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This is Why The Islamists Are Winning
Many people in the Middle East, Asia and the West work overtime these days trying to understand the expanding wave of Islamist political groups that are winning elections and sharing power. Mainstream Islamist parties winning democratic elections are often perceived in many Western lands and Israel as a dire threat. Not all Arabs and Asians are happy with the victorious Islamists, either. It is
Sunday, March 19,2006 00:00
by Rami G. Khouri, Daily Star staff

Many people in the Middle East, Asia and the West work overtime these days trying to understand the expanding wave of Islamist political groups that are winning elections and sharing power. Mainstream Islamist parties winning democratic elections are often perceived in many Western lands and Israel as a dire threat. Not all Arabs and Asians are happy with the victorious Islamists, either. It is important to interpret correctly why the Islamists are winning, and what they really represent.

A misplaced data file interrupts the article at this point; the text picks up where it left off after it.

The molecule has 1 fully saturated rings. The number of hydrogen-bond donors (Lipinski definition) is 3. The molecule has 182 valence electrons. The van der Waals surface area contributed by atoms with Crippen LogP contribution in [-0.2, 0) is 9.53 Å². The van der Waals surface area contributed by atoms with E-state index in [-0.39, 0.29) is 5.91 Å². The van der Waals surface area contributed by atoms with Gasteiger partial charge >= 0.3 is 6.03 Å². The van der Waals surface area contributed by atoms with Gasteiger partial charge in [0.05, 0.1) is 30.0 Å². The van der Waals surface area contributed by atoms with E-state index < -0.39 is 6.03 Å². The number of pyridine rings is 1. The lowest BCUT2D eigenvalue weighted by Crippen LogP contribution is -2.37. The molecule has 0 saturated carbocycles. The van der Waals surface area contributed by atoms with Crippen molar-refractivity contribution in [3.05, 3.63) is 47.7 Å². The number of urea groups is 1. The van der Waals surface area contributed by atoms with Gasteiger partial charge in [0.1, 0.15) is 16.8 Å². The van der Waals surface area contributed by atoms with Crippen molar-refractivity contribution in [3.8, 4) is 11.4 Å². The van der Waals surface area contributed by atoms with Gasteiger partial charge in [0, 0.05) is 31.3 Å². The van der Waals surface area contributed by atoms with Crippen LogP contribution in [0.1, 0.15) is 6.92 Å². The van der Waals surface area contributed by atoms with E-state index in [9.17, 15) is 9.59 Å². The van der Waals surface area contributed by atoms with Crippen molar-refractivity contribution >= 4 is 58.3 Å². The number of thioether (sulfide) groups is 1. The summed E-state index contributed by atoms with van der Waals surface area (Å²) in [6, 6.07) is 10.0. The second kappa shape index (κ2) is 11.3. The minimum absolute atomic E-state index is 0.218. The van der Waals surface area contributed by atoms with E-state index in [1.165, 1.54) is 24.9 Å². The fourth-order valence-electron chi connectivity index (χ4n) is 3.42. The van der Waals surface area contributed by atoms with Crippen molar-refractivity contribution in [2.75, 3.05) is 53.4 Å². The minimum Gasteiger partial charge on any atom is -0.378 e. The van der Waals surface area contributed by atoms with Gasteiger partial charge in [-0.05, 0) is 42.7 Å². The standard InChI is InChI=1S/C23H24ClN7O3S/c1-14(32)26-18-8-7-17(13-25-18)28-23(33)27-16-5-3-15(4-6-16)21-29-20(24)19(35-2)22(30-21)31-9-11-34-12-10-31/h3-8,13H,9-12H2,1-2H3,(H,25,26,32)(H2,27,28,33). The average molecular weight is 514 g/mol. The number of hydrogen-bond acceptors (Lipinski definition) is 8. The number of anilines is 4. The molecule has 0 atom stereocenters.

I have had many opportunities in the past few years to participate in conferences, seminars, lectures and friendly dinner conversations with Arab, Asian, European and North America colleagues. With only a few exceptions, what I have heard largely reflects the distorted analysis pervading much of the Western media. Analysts from outside the Middle East quickly become confused by the synthesis of phenomena that manifest themselves simultaneously in Islamist politics, in a way that they do not in Western culture. These include religion, national identity, good governance, and resistance to foreign occupation or subjugation.

 

We hear and read a lot about hopes for a revived Islamic caliphate, suicide bombers enticed by virgins in heaven, Islamofascism, the need for reformation and modernization in Islam, the urgency of embracing secularism in Arab-Islamic society, problems with education in religious schools, anti-American, anti-Israeli incitement in Arab media, and other ideas. Such views suffer from two fundamental constraints: they either reflect Western historical traditions and assume that Islamic societies must follow the same trajectory of democratic reform and modernity; or, they focus only on the religious vocabulary of the Islamists, without grasping the political and national issues that drive them.